Brian Wagner

Justin Johnson

An Artist Switches Gears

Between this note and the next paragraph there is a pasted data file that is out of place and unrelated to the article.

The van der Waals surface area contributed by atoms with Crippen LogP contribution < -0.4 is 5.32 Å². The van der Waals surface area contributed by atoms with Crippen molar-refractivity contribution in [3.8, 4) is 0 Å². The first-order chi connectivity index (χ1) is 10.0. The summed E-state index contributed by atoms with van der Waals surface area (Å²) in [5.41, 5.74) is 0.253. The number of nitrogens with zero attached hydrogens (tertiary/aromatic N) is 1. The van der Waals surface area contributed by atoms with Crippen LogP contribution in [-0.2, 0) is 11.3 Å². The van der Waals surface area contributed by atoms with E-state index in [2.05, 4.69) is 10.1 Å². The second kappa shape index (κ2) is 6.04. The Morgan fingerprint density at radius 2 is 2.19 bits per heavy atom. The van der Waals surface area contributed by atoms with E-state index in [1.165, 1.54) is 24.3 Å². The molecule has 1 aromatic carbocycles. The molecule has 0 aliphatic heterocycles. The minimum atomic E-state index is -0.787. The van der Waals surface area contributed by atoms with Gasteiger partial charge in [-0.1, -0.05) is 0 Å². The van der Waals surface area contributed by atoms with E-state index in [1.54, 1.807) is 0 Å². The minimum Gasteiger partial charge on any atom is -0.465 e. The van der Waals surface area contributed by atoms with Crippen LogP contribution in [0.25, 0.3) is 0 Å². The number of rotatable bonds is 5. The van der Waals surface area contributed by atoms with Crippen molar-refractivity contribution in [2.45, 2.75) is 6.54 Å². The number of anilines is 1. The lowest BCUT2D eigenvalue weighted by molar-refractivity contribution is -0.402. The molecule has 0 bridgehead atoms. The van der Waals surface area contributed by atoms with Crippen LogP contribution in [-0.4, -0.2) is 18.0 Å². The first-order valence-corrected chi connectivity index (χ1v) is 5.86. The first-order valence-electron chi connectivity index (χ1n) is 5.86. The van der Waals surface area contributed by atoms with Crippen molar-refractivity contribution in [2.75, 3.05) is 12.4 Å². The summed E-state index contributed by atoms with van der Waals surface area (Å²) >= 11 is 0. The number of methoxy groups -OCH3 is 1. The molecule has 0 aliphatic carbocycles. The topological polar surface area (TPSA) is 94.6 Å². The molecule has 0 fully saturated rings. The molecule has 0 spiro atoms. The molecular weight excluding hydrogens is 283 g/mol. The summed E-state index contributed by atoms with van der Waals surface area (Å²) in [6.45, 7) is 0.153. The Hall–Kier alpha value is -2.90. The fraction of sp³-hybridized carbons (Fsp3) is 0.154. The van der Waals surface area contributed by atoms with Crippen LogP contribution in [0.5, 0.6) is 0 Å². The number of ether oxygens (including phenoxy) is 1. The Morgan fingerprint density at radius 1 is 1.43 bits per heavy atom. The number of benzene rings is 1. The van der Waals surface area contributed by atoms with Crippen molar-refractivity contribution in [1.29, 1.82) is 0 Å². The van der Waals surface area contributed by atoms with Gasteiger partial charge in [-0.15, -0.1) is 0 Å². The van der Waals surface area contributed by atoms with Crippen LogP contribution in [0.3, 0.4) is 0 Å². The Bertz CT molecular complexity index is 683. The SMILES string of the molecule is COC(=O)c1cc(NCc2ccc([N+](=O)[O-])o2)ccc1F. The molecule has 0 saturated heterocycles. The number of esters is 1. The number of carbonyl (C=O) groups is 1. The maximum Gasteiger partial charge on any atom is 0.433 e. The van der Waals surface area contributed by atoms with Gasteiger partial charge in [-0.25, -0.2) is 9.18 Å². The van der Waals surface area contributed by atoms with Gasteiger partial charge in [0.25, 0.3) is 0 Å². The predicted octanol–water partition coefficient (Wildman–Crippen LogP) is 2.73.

If you’ve taken a stroll through Artlink or Crestwood galleries lately, you might have noticed a few surprising pieces hanging on the walls. Justin Johnson, a local favorite, is changing gears as he explores a brand new style, purpose and technique. Most of us are familiar with Johnson’s previous body of work: warm toned backgrounds layered with succinct, sometimes figurative drawings topped by a thin, translucent veil of gold overlay. His current pieces are void of color, minimalist abstracts representing transomed and transeptal features of architecture, most frequently derived from medieval references. “This is a distinct departure from what I normally do,” says Johnson. “This is something I’d been planning out in my mind for about a year and a half.” Johnson’s new approach involves the use of velum, a translucent paper that allows him to simultaneously use both the back and front of the substrate. Similar to his earlier work, this technique requires the careful manipulation of layers, each one placed after a great deal of contemplation, until the artist achieves a sense of completion. “If you distill both bodies of work you still see very similar aspects in terms of composition,” says Johnson. “Doing both an under-drawing and over-drawing on velum doubles the value of the tones in terms of what’s positive and negative.” Black, white and grey tones pull Johnson away from his previous body of work, but those tones allow him to focus on composition and the process of building each piece. When faced with a blank piece of velum, Johnson first lays down a series of loose lines with pencil. He studies these lines, searching for beginnings of satisfying compositions. “I work on a large sheet in several different areas or grids,” he explains. “I begin to see compositions develop and trim those areas off. On a sheet I may have four to six compositions going at the same time, and then I pull those pieces out and rework them into a finished sense … I work until if I put another line down I will dismantle it.” In his work Johnson tries to extract the fundamental elements of ancient architecture. He tries to capture the spiritual experience felt when entering a majestic, ancient cathedral. “I like to take a contemporary perspective on them,” he says. “It’s a matter of working with distillation of line and shape to create these compositions.” As Johnson’s pieces progress, he tries not to take lines away. Unwanted marks are not erased but rather incorporated into the design, which is often accomplished by applying layers of a dominant medium. “With working on both sides of the velum I can kind of erase lines that I don’t want to use by overlapping with ink and Wite-Out,” he explains. Johnson is a contemplative artist who saves the unused fragments of the original substrate and studies them to learn about himself; he learns about how he works as an artist, especially how he develops composition. Careful observers can learn about Johnson’s thought process if they look for the similarities in past bodies of work that led him to his current work. As he was working on his most recognizable pieces, the figurative, warm-toned compositions, he began to pay more attention to the translucent quality of the gold overlay than the primary subject of each piece. He was attracted to the intuitive nature of the medium. Working with the gold was a bit uncontrollable. According to Johnson, it sometimes wanted to do it’s own thing which forced him to follow the path of the paint and use spontaneity to his advantage. His inquisitive nature led Johnson to think about new options. As he finished his work with gold overlay, he found himself fantasizing about velum, charcoal, pencil and Wite-Out. He decided to leave color behind. Once he started producing these new pieces, Johnson felt reinvigorated and steamed forward. “I love the minimal aspects of this,” he says. “I probably won’t go back to color until I feel like I’ve conquered the aspects of black and white … there is a meditative quality about them without color.” By removing color from the equation, Johnson is able to create simplistic landscapes and architectural structures that emit a serene tone that pulls the viewer in, tempting one to look past the page and imagine what might exist beyond his picture plane. Johnson’s passion for the design of structure is deeply seated. With a background in drafting and architecture, his mind is predisposed to concise lines and angles. “My work has always been a bit rigid,” he says. “If I go too far in another direction, it will feel contrived.” The influences of two area artists, Rick Cartwright and Maurice Papier, also steer Johnson’s approach to making art. Johnson was introduced to these artists through his study as an undergraduate at the University of Saint Francis where he went on to fulfill his master’s degree. Johnson’s relationship with the university continues; he has spent the past 12 years serving as gallery director. “My work as a director has allowed me to study a broad range of artists,” he says. Being exposed to a constant stream of art – ranging from smoke paintings and contemporary installations to traditional oil paintings – Johnson enjoys an ongoing influx of new material that accumulates in his mind, waiting to be extracted and expressed onto canvas. Art enthusiasts in town are becoming familiar with Johnson’s new body of work. It has been displayed at the faculty expo at the University of Saint Francis, Crestwood Gallery and Artlink. He hopes to soon accumulate enough pieces to support a solo show. You can catch a glimpse of his work at Crestwood Gallery during its year-end show, Greatest Hits. A closing party will be held Saturday, January 17 from 3-6 p.m. The show closes officially on January 31.